Katie Ghose is chief executive of the Electoral Reform Society, says Yes
We already have the largest chamber in the democratic world and yesterday’s expansion highlights why nobody else has a chamber like it.
The growth in size – part of the never-ending arms race to pack the House of Lords with supporters – costs us millions of pounds extra each year in tax-free allowances.
At a time of economic belt-tightening, the addition of 45 new peers will cost us at least £1.2m more. But what are we getting for this money?
Over a third of peers previously worked in politics and many of them picked up their ermine robes after losing elections.
Across the chamber, almost half live in London or the South East, while there are just two peers under the age of 40.
This is a shockingly unrepresentative institution.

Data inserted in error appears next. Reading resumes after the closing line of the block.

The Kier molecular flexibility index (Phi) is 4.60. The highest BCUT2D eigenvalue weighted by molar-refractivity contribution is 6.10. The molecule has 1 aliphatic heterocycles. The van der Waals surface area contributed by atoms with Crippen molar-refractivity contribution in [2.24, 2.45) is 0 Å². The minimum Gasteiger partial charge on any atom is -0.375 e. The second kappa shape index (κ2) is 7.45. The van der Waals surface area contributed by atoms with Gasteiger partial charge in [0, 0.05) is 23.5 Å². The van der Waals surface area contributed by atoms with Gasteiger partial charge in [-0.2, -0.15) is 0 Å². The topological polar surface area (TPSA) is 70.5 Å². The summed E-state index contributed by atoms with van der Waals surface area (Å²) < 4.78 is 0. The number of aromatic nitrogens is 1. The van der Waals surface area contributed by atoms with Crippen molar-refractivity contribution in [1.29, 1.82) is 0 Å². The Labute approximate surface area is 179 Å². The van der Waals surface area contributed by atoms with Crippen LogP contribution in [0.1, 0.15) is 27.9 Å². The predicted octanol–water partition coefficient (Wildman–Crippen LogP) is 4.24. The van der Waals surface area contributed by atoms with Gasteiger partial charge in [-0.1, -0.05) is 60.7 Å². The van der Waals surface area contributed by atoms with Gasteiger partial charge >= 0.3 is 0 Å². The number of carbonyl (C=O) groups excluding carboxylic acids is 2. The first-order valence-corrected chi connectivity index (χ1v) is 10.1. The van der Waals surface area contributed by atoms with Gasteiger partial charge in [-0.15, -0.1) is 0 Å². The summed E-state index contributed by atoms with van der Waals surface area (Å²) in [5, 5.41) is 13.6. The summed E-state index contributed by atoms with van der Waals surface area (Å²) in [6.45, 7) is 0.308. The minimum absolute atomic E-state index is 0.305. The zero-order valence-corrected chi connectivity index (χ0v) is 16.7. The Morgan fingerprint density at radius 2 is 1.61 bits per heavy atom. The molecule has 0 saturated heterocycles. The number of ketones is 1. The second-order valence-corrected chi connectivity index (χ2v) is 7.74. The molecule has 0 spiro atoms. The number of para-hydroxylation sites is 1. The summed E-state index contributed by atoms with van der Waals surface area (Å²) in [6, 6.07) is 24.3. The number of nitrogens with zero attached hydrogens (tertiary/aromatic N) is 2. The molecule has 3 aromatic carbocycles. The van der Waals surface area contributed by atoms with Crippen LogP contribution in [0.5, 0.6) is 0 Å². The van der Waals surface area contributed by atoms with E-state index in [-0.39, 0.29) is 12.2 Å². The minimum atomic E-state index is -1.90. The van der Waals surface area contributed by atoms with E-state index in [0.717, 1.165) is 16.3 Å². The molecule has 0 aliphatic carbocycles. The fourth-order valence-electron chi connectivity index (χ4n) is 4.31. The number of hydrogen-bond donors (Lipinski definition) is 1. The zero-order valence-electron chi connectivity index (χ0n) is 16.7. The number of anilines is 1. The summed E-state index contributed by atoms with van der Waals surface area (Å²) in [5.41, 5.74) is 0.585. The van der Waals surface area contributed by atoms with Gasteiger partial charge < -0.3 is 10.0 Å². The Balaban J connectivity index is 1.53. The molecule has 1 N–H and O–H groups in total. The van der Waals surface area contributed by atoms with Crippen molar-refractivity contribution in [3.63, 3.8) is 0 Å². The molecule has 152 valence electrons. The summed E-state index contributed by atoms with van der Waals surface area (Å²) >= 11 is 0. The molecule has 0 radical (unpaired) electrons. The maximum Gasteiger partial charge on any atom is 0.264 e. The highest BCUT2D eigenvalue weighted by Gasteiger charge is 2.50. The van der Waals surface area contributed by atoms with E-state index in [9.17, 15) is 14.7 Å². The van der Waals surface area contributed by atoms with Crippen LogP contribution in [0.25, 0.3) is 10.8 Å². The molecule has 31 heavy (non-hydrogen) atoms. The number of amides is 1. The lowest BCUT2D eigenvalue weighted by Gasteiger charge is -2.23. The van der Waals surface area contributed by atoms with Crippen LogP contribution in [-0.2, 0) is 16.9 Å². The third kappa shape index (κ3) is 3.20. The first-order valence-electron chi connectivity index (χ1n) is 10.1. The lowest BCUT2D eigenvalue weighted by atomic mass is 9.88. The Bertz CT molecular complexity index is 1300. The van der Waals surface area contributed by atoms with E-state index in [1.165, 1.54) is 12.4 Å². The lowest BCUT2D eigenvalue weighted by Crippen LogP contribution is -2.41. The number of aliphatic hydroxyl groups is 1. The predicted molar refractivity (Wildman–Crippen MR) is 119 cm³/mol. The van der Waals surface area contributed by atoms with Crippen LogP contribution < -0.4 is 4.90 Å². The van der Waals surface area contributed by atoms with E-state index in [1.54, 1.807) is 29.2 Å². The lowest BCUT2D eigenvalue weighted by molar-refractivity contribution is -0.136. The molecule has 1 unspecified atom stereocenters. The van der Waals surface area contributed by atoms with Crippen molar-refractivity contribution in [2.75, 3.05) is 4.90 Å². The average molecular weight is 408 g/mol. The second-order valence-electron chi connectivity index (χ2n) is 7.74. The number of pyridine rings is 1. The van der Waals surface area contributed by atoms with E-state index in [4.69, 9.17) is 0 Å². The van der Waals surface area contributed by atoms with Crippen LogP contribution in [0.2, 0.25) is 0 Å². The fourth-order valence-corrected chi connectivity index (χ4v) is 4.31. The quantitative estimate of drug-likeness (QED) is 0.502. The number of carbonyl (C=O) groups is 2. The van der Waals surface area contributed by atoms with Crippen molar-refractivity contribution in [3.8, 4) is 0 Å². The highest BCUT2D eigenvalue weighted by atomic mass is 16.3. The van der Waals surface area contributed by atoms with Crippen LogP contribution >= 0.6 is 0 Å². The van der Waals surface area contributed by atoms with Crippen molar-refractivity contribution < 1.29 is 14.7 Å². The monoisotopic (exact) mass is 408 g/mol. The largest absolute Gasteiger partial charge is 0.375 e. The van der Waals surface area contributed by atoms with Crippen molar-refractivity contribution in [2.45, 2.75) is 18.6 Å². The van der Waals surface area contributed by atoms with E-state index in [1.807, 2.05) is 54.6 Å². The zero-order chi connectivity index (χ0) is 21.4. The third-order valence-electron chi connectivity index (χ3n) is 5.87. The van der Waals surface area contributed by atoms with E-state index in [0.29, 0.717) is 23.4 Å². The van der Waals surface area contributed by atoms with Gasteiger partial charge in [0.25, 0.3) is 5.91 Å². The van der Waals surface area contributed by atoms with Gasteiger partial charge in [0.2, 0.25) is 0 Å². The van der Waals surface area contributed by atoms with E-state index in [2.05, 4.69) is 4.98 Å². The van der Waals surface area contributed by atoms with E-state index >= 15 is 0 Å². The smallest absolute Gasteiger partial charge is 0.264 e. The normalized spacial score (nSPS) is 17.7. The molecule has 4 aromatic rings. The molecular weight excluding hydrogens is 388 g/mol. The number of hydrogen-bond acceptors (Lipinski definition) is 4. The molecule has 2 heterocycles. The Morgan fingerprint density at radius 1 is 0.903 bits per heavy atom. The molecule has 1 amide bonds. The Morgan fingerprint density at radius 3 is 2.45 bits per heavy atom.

The Prime Minister said he “regrets” not reforming the Lords in the last Parliament.
It’s time for him to act – stop packing the House with his supporters and finally fix our broken upper chamber.
Harriet Maltby is government and economic policy researcher at the Legatum Institute, says No
Many functions of an effective legislature are best achieved outside the short-termism of the Commons.
No chamber is perfect, but the Lords fills an important role.
It does excellent work in scrutinising secondary legislation from government and Brussels.
It is hard to see how the Commons could do this constructively, especially given the political toxicity of Europe.
The Lords is an important environment for debating worthwhile issues which aren’t prioritised by government.
The fact that the government can now amend its own rushed bills is concerning, so the non-partisan scrutiny of the Lords is important in protecting against the tyranny of bad legislation.
Its size does not undermine these functions, but widens the pool of experience that can be called upon.
The Lords carries out an essential role and does so well.
We should feel pride, not embarrassment, at its efficacy.